Transitioning From Formula to Whole Milk

A baby drinking milk from a bottle

Bambu Productions / The Image Bank / Getty Images

Table of Contents
View All
Table of Contents

Once formula-fed babies turn 1, they should switch from drinking formula to whole cow's milk (unless there are allergy concerns). The American Academy of Pediatricians (AAP) recommends that children ages 12 to 24 months drink whole milk rather than reduced-fat milk, as toddlers need the extra fat in their diets to support optimal brain development.

In specific cases, low-fat milk may be warranted if a child is at high risk of obesity or cardiovascular disease. However, in most cases, whole cow's milk is the healthiest option.

When to Transition From Formula to Milk

It may be tempting to want to switch your formula-fed baby to regular milk before age 1 for a few reasons, including likely cost savings and convenience. But formula is designed to mimic the nutritional components of breastmilk and is the ideal food (after breastmilk itself) for babies. Formula contains just the right balance of fats, protein, and other nutrients to support proper growth.

Cow's milk not only doesn't have the appropriate nutritional make-up for babies, but it contains certain proteins and a higher concentration of minerals that can be difficult for those under 12 months old to digest.

The composition of cow's milk is, however, well-suited to a toddler's digestion and dietary needs and should replace formula after their first birthday.

You may see toddler formulas on store shelves. Aside from these products being more expensive than milk, they are not any more nutritious.

If your child has a limited diet and/or won’t drink milk, discuss this with their doctor to see if supplements are appropriate, or if they can get the nutrients they need from other foods, including other dairy products.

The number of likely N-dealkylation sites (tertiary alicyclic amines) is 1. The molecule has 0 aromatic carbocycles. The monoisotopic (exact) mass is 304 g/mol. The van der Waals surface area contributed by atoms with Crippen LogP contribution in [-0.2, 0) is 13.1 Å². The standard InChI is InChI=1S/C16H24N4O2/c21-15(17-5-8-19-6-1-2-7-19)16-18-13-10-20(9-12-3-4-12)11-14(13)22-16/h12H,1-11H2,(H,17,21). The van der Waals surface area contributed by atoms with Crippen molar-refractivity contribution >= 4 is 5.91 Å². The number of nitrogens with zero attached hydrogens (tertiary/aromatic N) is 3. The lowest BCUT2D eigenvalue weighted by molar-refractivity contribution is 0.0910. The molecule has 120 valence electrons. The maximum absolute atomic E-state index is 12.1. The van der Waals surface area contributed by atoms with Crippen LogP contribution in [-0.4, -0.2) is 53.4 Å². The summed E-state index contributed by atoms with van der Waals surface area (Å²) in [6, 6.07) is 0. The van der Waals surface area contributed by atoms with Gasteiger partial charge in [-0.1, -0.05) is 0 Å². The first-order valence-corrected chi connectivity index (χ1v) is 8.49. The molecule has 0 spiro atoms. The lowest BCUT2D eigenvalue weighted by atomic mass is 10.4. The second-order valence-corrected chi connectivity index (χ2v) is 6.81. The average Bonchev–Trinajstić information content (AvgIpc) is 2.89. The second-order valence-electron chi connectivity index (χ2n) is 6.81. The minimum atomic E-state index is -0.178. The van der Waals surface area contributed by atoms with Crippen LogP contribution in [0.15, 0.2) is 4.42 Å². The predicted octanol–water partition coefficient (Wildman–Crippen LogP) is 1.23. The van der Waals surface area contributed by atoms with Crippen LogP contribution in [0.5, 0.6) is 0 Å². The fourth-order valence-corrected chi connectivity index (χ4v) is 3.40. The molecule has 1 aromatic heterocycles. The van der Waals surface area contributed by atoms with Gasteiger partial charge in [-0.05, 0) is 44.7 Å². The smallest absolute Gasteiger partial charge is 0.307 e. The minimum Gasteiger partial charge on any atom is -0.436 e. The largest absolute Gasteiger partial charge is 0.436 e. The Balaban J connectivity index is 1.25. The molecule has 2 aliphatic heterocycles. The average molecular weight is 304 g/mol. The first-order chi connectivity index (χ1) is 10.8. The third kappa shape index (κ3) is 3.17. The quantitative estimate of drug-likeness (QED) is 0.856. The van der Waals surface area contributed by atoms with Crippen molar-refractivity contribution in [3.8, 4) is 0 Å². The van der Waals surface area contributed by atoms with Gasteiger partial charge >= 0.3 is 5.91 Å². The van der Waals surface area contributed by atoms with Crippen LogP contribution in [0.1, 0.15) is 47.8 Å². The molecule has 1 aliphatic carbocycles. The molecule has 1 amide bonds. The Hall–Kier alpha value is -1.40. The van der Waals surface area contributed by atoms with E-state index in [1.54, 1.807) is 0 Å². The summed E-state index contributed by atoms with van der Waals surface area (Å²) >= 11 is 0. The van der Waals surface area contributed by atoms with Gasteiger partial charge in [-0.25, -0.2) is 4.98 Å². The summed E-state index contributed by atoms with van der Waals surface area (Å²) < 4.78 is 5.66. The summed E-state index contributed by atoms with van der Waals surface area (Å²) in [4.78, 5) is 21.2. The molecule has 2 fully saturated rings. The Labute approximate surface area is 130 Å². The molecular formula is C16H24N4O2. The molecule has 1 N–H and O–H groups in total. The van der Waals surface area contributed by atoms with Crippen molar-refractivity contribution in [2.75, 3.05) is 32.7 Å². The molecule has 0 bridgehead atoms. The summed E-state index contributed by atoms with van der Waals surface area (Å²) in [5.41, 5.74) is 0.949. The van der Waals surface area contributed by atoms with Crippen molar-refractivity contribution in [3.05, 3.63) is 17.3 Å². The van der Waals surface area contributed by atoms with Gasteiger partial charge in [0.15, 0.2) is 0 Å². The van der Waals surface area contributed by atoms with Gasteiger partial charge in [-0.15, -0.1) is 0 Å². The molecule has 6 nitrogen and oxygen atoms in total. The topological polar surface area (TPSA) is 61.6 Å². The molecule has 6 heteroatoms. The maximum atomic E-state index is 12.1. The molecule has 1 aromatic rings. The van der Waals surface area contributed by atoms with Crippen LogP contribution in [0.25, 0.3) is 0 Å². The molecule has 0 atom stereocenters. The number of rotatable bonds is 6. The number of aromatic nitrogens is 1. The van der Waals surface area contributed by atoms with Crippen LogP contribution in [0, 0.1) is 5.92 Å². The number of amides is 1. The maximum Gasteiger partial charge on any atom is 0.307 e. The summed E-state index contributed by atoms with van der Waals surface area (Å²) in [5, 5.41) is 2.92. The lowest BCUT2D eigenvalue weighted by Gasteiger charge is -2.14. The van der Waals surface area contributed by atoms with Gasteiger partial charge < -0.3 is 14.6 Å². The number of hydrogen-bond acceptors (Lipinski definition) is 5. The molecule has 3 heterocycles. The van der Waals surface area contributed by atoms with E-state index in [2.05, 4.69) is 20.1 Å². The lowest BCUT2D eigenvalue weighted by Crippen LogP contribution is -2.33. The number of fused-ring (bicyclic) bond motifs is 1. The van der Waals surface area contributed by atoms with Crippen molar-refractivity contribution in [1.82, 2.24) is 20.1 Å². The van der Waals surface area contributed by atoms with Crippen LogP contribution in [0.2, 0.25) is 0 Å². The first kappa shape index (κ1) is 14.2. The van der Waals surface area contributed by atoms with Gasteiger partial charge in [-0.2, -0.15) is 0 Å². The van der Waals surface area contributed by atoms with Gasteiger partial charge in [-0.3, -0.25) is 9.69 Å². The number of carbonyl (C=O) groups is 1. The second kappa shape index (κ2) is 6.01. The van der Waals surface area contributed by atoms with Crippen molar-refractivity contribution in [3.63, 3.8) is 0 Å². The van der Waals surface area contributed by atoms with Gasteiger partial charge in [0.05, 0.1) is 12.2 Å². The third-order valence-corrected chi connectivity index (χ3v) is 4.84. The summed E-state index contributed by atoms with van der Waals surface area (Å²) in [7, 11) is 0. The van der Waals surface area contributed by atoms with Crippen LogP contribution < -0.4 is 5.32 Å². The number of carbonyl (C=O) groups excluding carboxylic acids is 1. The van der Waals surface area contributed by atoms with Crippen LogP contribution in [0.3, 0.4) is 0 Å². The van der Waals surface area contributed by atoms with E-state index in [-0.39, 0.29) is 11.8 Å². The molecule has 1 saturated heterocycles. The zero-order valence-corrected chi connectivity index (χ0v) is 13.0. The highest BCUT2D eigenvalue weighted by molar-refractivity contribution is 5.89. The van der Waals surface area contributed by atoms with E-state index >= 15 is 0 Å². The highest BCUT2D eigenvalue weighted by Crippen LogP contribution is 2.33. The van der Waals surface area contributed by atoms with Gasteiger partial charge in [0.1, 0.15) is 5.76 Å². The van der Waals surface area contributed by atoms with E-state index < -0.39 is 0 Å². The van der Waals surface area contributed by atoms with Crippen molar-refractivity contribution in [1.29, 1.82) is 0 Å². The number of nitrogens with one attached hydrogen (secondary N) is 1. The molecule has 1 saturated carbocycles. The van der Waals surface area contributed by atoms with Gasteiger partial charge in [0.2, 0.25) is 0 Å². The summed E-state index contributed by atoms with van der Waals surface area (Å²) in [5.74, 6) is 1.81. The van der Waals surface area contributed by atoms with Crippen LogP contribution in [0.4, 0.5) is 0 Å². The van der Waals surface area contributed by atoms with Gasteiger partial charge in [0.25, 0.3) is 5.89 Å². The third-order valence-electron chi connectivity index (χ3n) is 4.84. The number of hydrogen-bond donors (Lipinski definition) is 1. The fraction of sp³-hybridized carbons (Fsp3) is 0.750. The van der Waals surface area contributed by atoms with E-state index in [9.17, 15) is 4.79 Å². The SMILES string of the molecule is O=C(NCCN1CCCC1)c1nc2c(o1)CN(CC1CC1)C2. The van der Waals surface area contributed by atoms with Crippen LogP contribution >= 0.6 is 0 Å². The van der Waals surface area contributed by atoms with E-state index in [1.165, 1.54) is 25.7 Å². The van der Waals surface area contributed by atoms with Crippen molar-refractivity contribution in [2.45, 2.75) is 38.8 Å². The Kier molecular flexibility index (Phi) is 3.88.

How to Make the Switch

There are several ways to accomplish this transition, and your child will likely give you strong signals about what is working for them (and not).

Some children respond positively if their caregivers simply change all of their cups or bottles to whole milk once they reach 12 months old. This method typically works for kids who quickly adapt to change, but it certainly isn't for all children.

You may want to try this approach to see how your child responds. If it doesn't work, or if you think your child may respond better to a more gradual approach from the get-go, one of these strategies may help with the transition:

  • For a child who is a more cautious or limited eater: A slower transition usually works better. For example, you might replace one bottle of formula with a cup of whole milk every few days or weeks. The first bottle in the morning and the last bottle of the day can be harder for children to give up, so you might consider switching those out last, once your baby is drinking milk throughout the day.
  • If your baby refuses plain milk: You might start mixing formula and milk together. At first, just add a little milk (for instance, one ounce), so that your baby is mostly drinking formula. Every few days, add more milk and less formula in the bottles so that your child slowly gets used to the taste. Eventually, you can transition to just having milk in the bottles or cups and no formula at all.

It can help to serve the milk at the same temperature that your child is used to for formula. However, if you plan to warm milk, never do so in a microwave. This can create areas of intense heat that can burn your child.